Modern audiences will likely become impatient with the quietness and meditative pace, and the writing is probably a little too schematic in certain ways; both the familial dysfunction at the heart of the story as well as certain images and plot elements evoke 1960s rural melodramas like “Hud” and “The Last Picture Show,” which were powerful and effective but wore metaphors on their denim shirt-sleeves and would likely be written off as “old-fashioned” by modern audiences. But the expansive widescreen images of Montana landscapes and the impeccable lead and supporting performances carry the picture, and it’s generally a pleasure to see a film done in this mode at a time when so few filmmakers dare attempt it.
Owen Teague (of “Bloodline” and “The Stand”) stars as Cal, a young man who returns to his family home to take charge of the estate of his dying father, who’s been in a coma following a stroke. He’s soon joined by his half-sister Erin (Haley Lu Richardson of “Ravenswood”), who’s been estranged from the family for years following her rebellion against their father. Without giving too much away, suffice to say that the father’s betrayals are in tune with a tradition that snakes through film noir and revisionist Westerns and plugs into the tradition of ancient Greek tragedy: the violence and sorrow that separated Erin from the family is directly related to the father’s betrayal of legal, ethical, and moral codes, and all of this is folded into a more skeptical view of American history than is taught in most public schools.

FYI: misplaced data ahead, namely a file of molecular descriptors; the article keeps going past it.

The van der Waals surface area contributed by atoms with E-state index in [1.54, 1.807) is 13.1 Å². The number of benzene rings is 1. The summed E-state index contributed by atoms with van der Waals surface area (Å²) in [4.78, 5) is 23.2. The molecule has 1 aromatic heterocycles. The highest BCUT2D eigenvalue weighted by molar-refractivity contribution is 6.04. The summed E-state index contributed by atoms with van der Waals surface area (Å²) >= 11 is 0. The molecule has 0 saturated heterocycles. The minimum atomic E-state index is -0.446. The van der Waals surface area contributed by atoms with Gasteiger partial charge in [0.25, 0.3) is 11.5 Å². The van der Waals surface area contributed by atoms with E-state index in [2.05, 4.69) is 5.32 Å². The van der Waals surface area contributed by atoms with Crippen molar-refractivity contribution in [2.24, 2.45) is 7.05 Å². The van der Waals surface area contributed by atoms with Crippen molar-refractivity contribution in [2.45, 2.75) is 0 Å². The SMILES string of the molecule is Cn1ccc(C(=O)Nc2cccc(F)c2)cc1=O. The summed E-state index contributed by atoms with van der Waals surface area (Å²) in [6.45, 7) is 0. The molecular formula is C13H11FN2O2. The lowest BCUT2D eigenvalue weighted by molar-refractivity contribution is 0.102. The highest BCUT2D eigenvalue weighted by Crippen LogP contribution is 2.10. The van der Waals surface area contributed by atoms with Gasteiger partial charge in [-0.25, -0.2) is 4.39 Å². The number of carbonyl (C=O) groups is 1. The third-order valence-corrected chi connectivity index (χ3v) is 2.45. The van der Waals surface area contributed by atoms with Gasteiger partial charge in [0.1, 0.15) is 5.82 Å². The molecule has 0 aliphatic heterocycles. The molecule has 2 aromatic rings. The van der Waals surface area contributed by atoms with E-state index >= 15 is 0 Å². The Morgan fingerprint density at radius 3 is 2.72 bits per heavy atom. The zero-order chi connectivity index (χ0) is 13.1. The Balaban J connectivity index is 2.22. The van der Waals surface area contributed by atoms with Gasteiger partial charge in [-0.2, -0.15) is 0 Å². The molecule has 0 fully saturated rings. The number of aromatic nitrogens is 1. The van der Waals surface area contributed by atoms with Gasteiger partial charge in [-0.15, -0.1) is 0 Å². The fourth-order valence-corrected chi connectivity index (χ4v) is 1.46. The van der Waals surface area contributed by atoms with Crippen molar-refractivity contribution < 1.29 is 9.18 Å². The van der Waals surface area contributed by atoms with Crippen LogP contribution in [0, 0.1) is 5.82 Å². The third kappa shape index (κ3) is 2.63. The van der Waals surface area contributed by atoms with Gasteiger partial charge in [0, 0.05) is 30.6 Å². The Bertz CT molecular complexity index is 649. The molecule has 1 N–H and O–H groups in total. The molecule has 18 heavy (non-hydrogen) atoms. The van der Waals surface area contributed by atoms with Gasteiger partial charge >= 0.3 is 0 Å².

There’s a long, thoughtful sequence in which the siblings stare at a gaping and entirely pointless hole in the earth that their father’s legal and business advice helped a mining corporation dig, and Erin schools her brother on the circles of Hell described in Dante’s Inferno and relates them back to the history of their family and the state that’s superficially and evasively defined to schoolchildren mainly through praise for its “big skies.”
But the filmmakers take care not to let the situations become too abstract, always relating them back to the siblings and their family homestead, as well as the economics of the surrounding community—factors that also affect their housekeeper Valentina (Kimberly Guerrero); their father’s nurse, a Kenyan immigrant nicknamed Ace (Gilbert Owour); and their father’s increasingly decrepit horse, which Cal has decided to put to sleep, but that Erin impulsively decides to relocate to upstate New York. (Erin’s fixation on saving the horse is a redemptive, history-rewriting move that relates directly to her own trauma at the hands of the father.)